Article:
Discovering you have a pancreatic cyst—or multiple cysts—can be scary. But it is not necessarily devastating news, and it does not mean you have pancreatic cancer.
In fact, pancreatic cysts, particularly among people over age 50, are an increasingly common finding. “We’re in an era where almost anyone who complains of abdominal pain is going to get a scan. And our scanners are getting better and better and they’re identifying smaller and smaller things,” says V. Raman Muthusamy, M.D., Director of Endoscopy at UCLA Health and Professor of Clinical Medicine at David Geffen School of Medicine at UCLA. “Plus, we know that pancreatic cysts increase with age. Some studies suggest that one in 40 people have a pancreatic cyst by age 50. That number increases to one in four by age 70.”
Answering Your Questions
Just because pancreatic cysts are fairly common doesn’t mean they’re not concerning. Muthusamy answers your most pressing questions about pancreatic cysts and what they mean in terms of your future pancreatic cancer risk.
What is a pancreatic cyst?
Like a cyst in any other part of the body, pancreatic cysts are water- or mucus-filled structures. While some people are predisposed to develop pancreatic cysts because of genetics, most arise from inflammation of the pancreas (also called pancreatitis). In most cases, these cysts are benign.
How are pancreatic cysts typically identified?
Most cysts are discovered while patients are undergoing CT or MRI imaging for a different indication. Others are discovered when patients complain of abdominal pain, nausea, unexplained weight loss, or other gastrointestinal (GI) symptoms.
How do doctors differentiate a cyst that may cause some concern from one that’s harmless?
It’s not entirely clear, but there are some distinguishing factors:
- Size. Cysts that are more than 3 cm in size tend to be more aggressive.
- Solid components. Cysts that have a bump, nodule, or mass attached are more likely to be problematic.
- Fluid. If the main pancreatic duct, which secretes the pancreatic juice, dilates above a certain range, that can also be predictive of a more serious condition.
The problem is, all of these things can also be associated with pancreatitis. You can even get focal masses—a mass or lesion that develops at a circumscribed area of the organ—with chronic pancreatitis. So there’s a big degree of overlap between the characteristics of potentially premalignant cysts and inflammatory nonmalignant cysts.
Since there’s this overlap between potentially cancerous and noncancerous cysts, what are some tools GI specialists can use to determine whether a cyst is likely to develop into a cancer?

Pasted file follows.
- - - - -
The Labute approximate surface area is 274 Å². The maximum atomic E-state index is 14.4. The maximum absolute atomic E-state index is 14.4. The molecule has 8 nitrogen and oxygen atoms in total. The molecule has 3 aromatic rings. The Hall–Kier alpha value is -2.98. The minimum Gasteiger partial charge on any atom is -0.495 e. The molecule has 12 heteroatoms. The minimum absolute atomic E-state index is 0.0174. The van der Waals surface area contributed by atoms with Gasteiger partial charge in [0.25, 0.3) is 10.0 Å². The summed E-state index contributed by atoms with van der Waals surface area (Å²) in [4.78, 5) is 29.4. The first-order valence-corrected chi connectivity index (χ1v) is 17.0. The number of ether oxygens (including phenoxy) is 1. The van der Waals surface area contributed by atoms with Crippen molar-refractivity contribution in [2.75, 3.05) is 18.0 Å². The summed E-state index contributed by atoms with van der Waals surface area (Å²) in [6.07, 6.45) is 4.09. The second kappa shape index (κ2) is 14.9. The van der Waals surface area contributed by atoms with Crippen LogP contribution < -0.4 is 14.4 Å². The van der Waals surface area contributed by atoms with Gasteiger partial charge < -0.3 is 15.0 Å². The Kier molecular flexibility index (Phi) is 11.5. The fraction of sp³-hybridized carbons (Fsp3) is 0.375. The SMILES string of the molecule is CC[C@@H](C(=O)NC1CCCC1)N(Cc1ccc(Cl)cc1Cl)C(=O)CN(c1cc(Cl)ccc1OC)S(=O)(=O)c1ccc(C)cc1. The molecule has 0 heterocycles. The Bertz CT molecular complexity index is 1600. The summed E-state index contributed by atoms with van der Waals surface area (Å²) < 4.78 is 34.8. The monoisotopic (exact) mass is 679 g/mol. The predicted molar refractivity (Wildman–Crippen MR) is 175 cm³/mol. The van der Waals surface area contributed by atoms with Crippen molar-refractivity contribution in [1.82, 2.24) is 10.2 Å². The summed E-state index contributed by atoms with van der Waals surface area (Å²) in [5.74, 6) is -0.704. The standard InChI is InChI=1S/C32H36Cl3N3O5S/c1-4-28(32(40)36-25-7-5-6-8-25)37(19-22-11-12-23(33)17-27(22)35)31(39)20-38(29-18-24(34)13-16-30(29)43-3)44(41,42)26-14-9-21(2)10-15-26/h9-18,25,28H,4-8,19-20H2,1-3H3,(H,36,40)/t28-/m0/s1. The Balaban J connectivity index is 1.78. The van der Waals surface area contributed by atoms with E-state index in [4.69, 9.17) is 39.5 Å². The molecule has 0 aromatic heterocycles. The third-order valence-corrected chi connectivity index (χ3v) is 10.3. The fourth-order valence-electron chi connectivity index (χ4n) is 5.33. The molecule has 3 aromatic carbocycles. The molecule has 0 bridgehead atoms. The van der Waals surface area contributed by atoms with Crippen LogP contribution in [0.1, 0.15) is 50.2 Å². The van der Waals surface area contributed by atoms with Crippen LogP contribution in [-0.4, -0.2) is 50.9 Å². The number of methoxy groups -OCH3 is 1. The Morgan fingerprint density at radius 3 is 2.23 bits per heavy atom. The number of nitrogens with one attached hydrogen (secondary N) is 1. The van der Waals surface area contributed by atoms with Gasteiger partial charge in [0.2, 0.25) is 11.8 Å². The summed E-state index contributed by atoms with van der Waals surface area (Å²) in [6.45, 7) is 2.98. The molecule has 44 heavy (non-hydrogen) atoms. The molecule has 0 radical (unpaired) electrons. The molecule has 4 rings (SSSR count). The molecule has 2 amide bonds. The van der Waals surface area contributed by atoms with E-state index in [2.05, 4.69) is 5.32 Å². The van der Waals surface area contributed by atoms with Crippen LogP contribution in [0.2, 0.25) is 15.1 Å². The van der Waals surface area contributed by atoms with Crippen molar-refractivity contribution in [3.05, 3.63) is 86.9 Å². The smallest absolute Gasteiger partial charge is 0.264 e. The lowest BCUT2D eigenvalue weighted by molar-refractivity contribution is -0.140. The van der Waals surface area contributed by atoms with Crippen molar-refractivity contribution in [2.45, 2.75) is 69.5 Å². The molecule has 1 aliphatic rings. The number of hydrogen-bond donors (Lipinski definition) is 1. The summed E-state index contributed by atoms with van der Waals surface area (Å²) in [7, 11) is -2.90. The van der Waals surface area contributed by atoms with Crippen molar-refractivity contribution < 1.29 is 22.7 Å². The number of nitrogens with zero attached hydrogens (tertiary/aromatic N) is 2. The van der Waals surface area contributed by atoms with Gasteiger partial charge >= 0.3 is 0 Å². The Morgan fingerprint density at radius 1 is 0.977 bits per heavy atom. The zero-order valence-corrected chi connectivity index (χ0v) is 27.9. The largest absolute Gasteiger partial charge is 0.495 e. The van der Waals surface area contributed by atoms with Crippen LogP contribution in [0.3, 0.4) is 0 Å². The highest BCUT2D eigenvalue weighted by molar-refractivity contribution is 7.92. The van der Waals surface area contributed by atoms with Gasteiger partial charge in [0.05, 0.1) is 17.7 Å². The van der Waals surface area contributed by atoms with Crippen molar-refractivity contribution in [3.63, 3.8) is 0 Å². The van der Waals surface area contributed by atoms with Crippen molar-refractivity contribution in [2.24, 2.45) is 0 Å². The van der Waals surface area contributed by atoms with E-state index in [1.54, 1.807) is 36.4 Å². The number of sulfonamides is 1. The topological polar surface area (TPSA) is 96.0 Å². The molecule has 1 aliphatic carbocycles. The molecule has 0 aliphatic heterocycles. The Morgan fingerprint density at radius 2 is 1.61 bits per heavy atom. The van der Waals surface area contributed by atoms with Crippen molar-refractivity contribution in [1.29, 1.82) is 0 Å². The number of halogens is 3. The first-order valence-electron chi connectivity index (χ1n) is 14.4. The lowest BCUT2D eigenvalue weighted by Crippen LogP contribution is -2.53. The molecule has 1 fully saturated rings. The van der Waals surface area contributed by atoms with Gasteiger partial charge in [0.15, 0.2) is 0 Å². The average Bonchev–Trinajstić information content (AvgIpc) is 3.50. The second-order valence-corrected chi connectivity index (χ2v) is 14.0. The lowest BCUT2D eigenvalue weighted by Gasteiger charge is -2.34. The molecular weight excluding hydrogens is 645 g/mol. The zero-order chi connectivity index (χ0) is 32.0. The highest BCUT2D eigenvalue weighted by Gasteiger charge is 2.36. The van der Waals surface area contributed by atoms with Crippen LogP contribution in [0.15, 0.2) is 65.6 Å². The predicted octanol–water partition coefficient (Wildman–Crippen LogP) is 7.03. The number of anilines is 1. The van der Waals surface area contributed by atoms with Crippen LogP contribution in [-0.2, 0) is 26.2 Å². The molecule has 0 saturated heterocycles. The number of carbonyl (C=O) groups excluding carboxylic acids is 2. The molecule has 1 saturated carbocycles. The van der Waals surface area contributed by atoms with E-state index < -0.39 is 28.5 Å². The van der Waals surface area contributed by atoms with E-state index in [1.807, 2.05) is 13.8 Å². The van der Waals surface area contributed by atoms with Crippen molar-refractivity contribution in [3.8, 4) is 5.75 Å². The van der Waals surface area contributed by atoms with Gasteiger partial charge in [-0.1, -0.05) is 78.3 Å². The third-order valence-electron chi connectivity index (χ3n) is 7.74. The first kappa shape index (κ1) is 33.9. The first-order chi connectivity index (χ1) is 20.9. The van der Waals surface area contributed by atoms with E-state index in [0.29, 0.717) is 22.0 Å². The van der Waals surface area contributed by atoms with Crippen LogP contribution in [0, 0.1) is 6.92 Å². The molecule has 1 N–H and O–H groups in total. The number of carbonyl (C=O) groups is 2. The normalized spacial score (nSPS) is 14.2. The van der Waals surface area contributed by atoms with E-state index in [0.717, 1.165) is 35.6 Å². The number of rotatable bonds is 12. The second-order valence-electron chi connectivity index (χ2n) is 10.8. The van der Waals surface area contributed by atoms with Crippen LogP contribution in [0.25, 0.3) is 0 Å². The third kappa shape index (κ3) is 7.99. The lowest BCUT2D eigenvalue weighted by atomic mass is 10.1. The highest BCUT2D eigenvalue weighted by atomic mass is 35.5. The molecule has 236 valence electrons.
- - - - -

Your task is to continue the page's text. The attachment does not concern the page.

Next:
We can do endoscopic ultrasound, where we put a flexible scope through the mouth, down into the stomach so we can get a good view of the back wall of the stomach. We can draw samples of the pancreatic fluid and analyze it for biochemical markers such as CA 19-9 or carcinoembryonic antigen (CEA), which are predictive of cancer. We also have some novel approaches where we can take needle biopsies of the cyst wall to help better characterize the cyst.
How do the results of those tests impact care for these patients?
If the cyst has concerning features, current guidelines require advanced imaging tests for five years. If we can prove that a cyst is benign, we can provide the patient with some reassurance and sidestep the cost of additional imaging tests, which could amount to $15,000 to $25,000 over five years. So our goal is to provide reassurance to those who truly have a benign cyst, and also identify those who have potentially aggressive cysts early, before they can spread.
What advice do you have for patients who have been diagnosed with a pancreatic cyst?
First, take a deep breath. People tend to think the worst when they hear something about the pancreas. But pancreatic cysts are a very common finding—and most of these cysts do not turn into pancreatic cancer.
How are pancreatic cysts treated?
In most cases, pancreatic cysts require nothing more than continued observation and additional imaging. These cysts are often slow-growing, so we’re usually able to notice changes and remove them before they become cancerous. In a few cases, we may detect concerning features and recommend surgical removal. The good news is that outcomes for these patients are dramatically better than for solid pancreatic tumors, and we can usually remove the cysts with a minimally invasive approach.
Muthusamy advises that if you have symptoms of abdominal pain, nausea, vomiting, weight loss, new onset diabetes that can’t otherwise be explained, you should talk to your doctor. And if you get a scan that shows an abnormality in the pancreas, follow up with your doctor and your physician to make sure you get a proper workup and to evaluate things further.